Schmidt v. State

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659 S.W.2d 420 (1983)

Dennis John SCHMIDT, Appellant, v. The STATE of Texas, Appellee.

No. 67294.

Court of Criminal Appeals of Texas, En Banc.

October 5, 1983.

Rehearing Denied November 16, 1983.

David G. Lewis, Dumas, for appellant.

Barry E. Blackwell, Dist. Atty., Dumas, Robert Huttash, State's Atty., Austin, for the State.

Before the court en banc.

OPINION

MILLER, Judge.

This is an appeal from a conviction for possession of cocaine. The punishment was assessed at 20 years imprisonment.

Appellant challenges the validity of the search warrant used by police officers who searched his automobile and seized the cocaine which was found inside a locked suitcase in the locked trunk. Appellant contends the affidavit on which the search warrant was based is defective. Therefore, he contends, admission of evidence thereunder was error.

The affidavit for search warrant, in pertinent part, is as follows:

"1. THERE IS IN DALLAM COUNTY, TEXAS, A SUSPECTED PLACE AND PREMISES DESCRIBED AND LOCATED AS FOLLOWS: ONE (1) TWO DOOR 1974 DODGE AUTOMOBILE, LICENSE NUMBER PFR 538, STATE OF FLORIDA, NOW PARKED IN THE VACINITY [SIC] OF THE TEXACO STATION ON HIGHWAY 87, DALHART, DALLAM COUNTY, TEXAS 2. THERE IS AT SAID SUSPECTED PLACE AND PREMISES PROPERTY CONCEALED AND KEPT IN VIOLATION *421 OF THE LAWS OF TEXAS AND DESCRIBED AS FOLLOWS: COCAINE 3. SAID SUSPECTED [SIC] PLACE AND PREMISES ARE IN CHARGE OF AND CONTROLLED BY EACH OF THE FOLLOWING PERSONS: DENNIS JOHN SCHMIDT 4. IT IS THE BELIEF OF AFFIANT, AND HE HEREBY CHARGES AND ACCUSES THAT: DENNIS JOHN SCHMIDT ON OR ABOUT THE 9TH DAY OF APRIL, 1980, IN DALLAM COUNTY, TEXAS, DID THEN AND THERE INTENTIONALLY AND KNOWINGLY POSSESS A CONTROLLED SUBSTANCE, TO-WIT: COCAINE 5. AFFIANT HAS PROBALE [SIC] CAUSE FOR SAID BELIEF BY REASON OF THE FOLLOWING FACTS: AFFIANT, ROY GIBSON, IS EMPLOYED BY THE CITY OF DALHART POLICE DEPARTMENT AND HAS BEEN SO EMPLOYED FOR TWO YEARS. THE SAID DENNIS JOHN SCHMIDT IS PRESENTLY UNDER MEDICAL ATTENTION AFTER BEING FOUND IN THE ABOVE DESCRIBED VEHICLE, APPARENTLY IN NEED OF MEDICAL ASSISTANCE. A DALHART AMBULANCE WAS CALLED AND TIM BELL AND MYRA STEPHENS RESPONDED. WHEN THEY ARRIVED, DENNIS JOHN SCHMIDT TOLD THEM THAT HE HAD BEEN SNIFFING COCAINE SINCE HE LEFT FLORIDA TO STAY AWAKE. AFFIANT BELIEVES TIM BELL TO BE A CREDIABLE [SIC] PERSON AND HAS NEVER BEEN CHARGED WITH OR CONVICTED OF A CRIMINAL OFFENSE. AFFIANT IS PERSONALLY ACQUAINTED WITH TIM BELL AND HAS BEEN SO FOR THE PAST YEAR AND ONE-HALF AND KNOWS THAT THE REPUTATION OF TIM BELL FOR TRUTH AND VERACITY IS GOOD."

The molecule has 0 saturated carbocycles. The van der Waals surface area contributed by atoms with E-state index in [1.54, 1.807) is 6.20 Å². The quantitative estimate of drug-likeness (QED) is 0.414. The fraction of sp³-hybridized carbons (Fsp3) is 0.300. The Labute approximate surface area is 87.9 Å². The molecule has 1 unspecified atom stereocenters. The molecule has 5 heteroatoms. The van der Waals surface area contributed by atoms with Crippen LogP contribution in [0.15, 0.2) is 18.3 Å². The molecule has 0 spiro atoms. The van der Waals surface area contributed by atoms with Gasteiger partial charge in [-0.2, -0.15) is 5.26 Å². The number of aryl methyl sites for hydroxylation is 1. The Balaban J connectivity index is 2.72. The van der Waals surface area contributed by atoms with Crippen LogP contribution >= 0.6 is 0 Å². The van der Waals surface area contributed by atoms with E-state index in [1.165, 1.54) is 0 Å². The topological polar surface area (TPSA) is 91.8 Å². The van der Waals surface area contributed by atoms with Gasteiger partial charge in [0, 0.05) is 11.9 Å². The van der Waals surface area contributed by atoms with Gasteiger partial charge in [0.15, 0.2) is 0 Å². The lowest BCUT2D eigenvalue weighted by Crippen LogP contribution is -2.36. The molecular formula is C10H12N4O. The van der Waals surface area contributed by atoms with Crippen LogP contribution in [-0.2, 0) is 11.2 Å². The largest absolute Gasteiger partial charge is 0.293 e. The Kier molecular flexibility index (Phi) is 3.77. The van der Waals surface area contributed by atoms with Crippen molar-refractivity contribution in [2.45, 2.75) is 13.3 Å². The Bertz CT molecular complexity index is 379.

In order to support the issuance of a search warrant, an affidavit should be interpreted in a common sense and realistic manner and the magistrate is entitled to draw reasonable inferences from the facts contained therein. United States v. Ventresca, 380 U.S. 102, 85 S. Ct. 741, 13 L. Ed. 2d 684 (1965); Lopez v. State, 535 S.W.2d 643 (Tex.Cr.App.1976); Winkles v. State, 634 S.W.2d 289 (Tex.Cr.App.1982). The facts submitted to the magistrate, however, must be sufficient to justify the conclusion that the property that is the object of the search is probably on the premises to be searched at the time the warrant issues. Peltier v. State, 626 S.W.2d 30 (Tex.Cr.App.1981); Gish v. State, 606 S.W.2d 883 (Tex.Cr.App. 1980); Heredia v. State, 468 S.W.2d 833 (Tex.Cr.App.1971).

The affidavit in the instant case fails to state when the affiant received the information from Bell, if we assume Bell is the person who informed the officer of the facts, or when Bell obtained his information. There is nothing in the affidavit to demonstrate when the incident it describes took place. The only reference to time in the affidavit is that the appellant "is presently under medical attention" after being "found" in the automobile. No assertion is made as to how long the appellant had been "under medical attention"whether for a few hours or a few months. As was stated in Heredia, supra, "It is apparent that the magistrate could not ascertain the closeness of time sufficient to issue the warrant based on an independent judgment of probable cause." Id. at 835, quoted with approval in Peltier, supra at 32.

Accordingly, the inadequacy of the affidavit to support the search warrant rendered the evidence obtained through the search illegal and therefore inadmissible.

The appellant also contends that, if the evidence that was illegally obtained through use of the defective search warrant is excluded, there is insufficient evidence to support the conviction. Thus, he argues, the conviction should be reversed and an acquittal entered. This contention is without merit. We held in Adams v. State, 639 S.W.2d 942, 943 (Tex.Cr.App.1982) that: "The admission of the unlawfully seized *422 evidence was trial error, and the proper remedy is to reverse the conviction and remand the cause for a new trial. Collins v. State, 602 S.W.2d 537 (Tex.Cr.App.1980)."

The judgment of the trial court is reversed and the cause is remanded.

CAMPBELL, J., concurs in the result.

ONION, P.J., and W.C. DAVIS and McCORMICK, JJ., dissent.